Your baby's dental hygiene is essential for good oral health. This starts as soon as the baby teeth appear, or even before, and it requires a better knowledge of good practices and recommendations.
Let's discover together the methods to adopt to achieve and maintain a good oral hygiene for your baby.
Good dental hygiene for baby: what for?
From the moment your baby is born, he or she already has all his or her teeth. Only you can't see them, as they are hidden under the gums. It is only when teething starts that it becomes possible to see them.
The truth is that good oral hygiene for babies should be initiated even before the teeth break through the gums. The rule is simple: healthy gums mean healthy baby teeth. And healthy baby teeth mean healthy permanent teeth.
Note that, as a general rule, the baby teeth are all present by the age of 3. Don't worry if you notice spaces between them. These spaces allow the permanent teeth to have enough room to form in a healthy way.
Taking care of your oral hygiene according to your age
Taking care of baby's teeth from 0 to 6 months
Although teeth are not yet formed, oral cleaning is still an absolute necessity. Moisten a compress with saline solution and rub it gently over the gums after each feeding.
By doing so, you remove plaque that could damage your child's teeth in the future.
Oral hygiene for babies aged 6 months to 2 years
At this age, after consulting your pediatrician or dentist, you can incorporate a fluoride toothpaste with a fluoride content of no more than 500 ppm. Use an amount no larger than a pea. Be careful, though, and make sure your child knows how to spit out the toothpaste.
Please note that a child between 6 months and 2 years of age should see his or her dentist twice a year, or once every 6 months. These visits are essential for your baby's good dental hygiene.
As soon as your child is one year old, he/she should see a dental surgeon or ideally a pedodontist so that this first consultation is pleasant for him/her and thus avoid any possible stomatophobia (phobia of the dental surgeon).
The latter can occur as a result of trauma following an unpleasant experience.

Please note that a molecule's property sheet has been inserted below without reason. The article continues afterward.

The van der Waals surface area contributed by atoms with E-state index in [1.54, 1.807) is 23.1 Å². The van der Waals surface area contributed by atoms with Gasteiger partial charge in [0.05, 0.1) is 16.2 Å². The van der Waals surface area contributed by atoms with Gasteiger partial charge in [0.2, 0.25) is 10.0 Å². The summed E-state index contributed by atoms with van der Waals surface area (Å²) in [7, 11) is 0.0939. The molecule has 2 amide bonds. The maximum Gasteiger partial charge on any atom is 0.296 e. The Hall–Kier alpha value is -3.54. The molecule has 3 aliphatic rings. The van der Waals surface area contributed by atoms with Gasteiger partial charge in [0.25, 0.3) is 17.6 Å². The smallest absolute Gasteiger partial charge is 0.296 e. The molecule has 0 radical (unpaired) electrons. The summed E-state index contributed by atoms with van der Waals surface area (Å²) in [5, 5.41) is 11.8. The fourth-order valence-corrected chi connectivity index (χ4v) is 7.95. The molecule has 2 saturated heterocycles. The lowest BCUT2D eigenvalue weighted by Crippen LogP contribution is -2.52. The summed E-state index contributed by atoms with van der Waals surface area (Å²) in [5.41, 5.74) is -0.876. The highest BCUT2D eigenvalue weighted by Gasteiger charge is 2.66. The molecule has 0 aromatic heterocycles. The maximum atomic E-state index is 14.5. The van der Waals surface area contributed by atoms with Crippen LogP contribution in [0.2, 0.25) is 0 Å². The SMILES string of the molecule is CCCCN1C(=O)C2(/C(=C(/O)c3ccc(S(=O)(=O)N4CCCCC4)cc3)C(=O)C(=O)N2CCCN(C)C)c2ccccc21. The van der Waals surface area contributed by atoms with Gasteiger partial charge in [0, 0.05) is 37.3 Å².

Please note that if there is no reason to see your child, you should take him/her to the dentist once every 6 months.
Dental hygiene of young children aged 2 to 6 years
At this age, your child's dental hygiene is important. Teach your child to brush twice a day with a 500 ppm fluoride toothpaste. The amount should always be no more than the size of a pea.
As soon as your little one turns four, make sure he or she no longer sucks his or her thumb or pacifier. Sucking on a pacifier that has been soaked in honey or other sweet liquids should also be avoided to protect against early childhood caries.
Be careful: your child is not always able to clean his teeth by himself. Do not hesitate to accompany him until he is able to do so, generally after the age of 6.
Oral cleaning for children 6 years and older
The above-mentioned fluoride doses are no longer sufficient from the age of 6. Therefore, a fluoridated toothpaste between 1,000 and 1,500 ppm is essential and must be used twice a day.
Your child is now able to take care of his or her own oral hygiene. During the first few days, you should accompany your child so that he or she can further perfect his or her brushing technique.
Teeth at the back of the mouth are more likely to be attacked by plaque than others because their location favors the accumulation of food particles. Enlighten him on this point so that he will focus on brushing them.
Taking care of your baby's teeth: fluoride supplements
If you don't already know, the recommended dose of fluoride by scientists is 0.05 mg/kg per day. The French Agency for Health Security and Health Products (ANSM) advises not to give fluoride supplements to babies under 6 months of age.
However, there are exceptions. If the dentist believes that the child is prone to developing cavities, he or she may prescribe a fluoride supplement. Note that a fluoride intake assessment is required beforehand.